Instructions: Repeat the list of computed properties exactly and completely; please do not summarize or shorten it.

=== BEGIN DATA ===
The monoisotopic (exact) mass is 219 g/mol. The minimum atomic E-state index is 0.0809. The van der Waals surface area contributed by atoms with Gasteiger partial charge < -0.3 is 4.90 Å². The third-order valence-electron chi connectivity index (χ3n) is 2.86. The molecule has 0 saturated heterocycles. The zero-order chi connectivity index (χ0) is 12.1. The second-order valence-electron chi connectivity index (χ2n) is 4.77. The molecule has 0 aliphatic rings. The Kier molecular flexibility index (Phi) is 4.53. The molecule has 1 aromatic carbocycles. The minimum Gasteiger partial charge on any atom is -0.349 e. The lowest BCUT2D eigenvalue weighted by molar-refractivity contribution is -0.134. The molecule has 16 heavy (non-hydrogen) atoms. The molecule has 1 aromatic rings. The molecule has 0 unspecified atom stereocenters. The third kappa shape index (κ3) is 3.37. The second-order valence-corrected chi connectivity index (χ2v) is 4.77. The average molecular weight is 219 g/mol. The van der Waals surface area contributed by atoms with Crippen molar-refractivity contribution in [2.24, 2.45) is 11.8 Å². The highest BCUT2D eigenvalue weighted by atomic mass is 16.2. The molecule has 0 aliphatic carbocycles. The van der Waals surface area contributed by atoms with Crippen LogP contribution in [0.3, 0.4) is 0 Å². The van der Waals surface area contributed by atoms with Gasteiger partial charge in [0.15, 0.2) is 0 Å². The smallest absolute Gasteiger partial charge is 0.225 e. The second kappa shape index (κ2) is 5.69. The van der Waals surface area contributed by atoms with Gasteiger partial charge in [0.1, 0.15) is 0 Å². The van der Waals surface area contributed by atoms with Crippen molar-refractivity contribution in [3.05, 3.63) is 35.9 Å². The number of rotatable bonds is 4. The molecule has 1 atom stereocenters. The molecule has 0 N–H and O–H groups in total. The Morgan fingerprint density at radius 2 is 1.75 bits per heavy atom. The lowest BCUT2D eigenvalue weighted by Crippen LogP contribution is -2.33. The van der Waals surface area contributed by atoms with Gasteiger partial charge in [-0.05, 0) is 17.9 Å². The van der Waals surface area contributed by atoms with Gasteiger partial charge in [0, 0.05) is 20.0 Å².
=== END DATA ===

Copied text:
The monoisotopic (exact) mass is 219 g/mol. The minimum atomic E-state index is 0.0809. The van der Waals surface area contributed by atoms with Gasteiger partial charge < -0.3 is 4.90 Å². The third-order valence-electron chi connectivity index (χ3n) is 2.86. The molecule has 0 saturated heterocycles. The zero-order chi connectivity index (χ0) is 12.1. The second-order valence-electron chi connectivity index (χ2n) is 4.77. The molecule has 0 aliphatic rings. The Kier molecular flexibility index (Phi) is 4.53. The molecule has 1 aromatic carbocycles. The minimum Gasteiger partial charge on any atom is -0.349 e. The lowest BCUT2D eigenvalue weighted by molar-refractivity contribution is -0.134. The molecule has 16 heavy (non-hydrogen) atoms. The molecule has 1 aromatic rings. The molecule has 0 unspecified atom stereocenters. The third kappa shape index (κ3) is 3.37. The second-order valence-corrected chi connectivity index (χ2v) is 4.77. The average molecular weight is 219 g/mol. The van der Waals surface area contributed by atoms with Crippen molar-refractivity contribution in [2.24, 2.45) is 11.8 Å². The highest BCUT2D eigenvalue weighted by atomic mass is 16.2. The molecule has 0 aliphatic carbocycles. The van der Waals surface area contributed by atoms with Crippen LogP contribution in [0.3, 0.4) is 0 Å². The van der Waals surface area contributed by atoms with Gasteiger partial charge in [0.15, 0.2) is 0 Å². The smallest absolute Gasteiger partial charge is 0.225 e. The second kappa shape index (κ2) is 5.69. The van der Waals surface area contributed by atoms with Gasteiger partial charge in [0.1, 0.15) is 0 Å². The van der Waals surface area contributed by atoms with Crippen molar-refractivity contribution in [3.05, 3.63) is 35.9 Å². The number of rotatable bonds is 4. The molecule has 1 atom stereocenters. The molecule has 0 N–H and O–H groups in total. The Morgan fingerprint density at radius 2 is 1.75 bits per heavy atom. The lowest BCUT2D eigenvalue weighted by Crippen LogP contribution is -2.33. The van der Waals surface area contributed by atoms with Gasteiger partial charge in [-0.05, 0) is 17.9 Å². The van der Waals surface area contributed by atoms with Gasteiger partial charge in [0, 0.05) is 20.0 Å².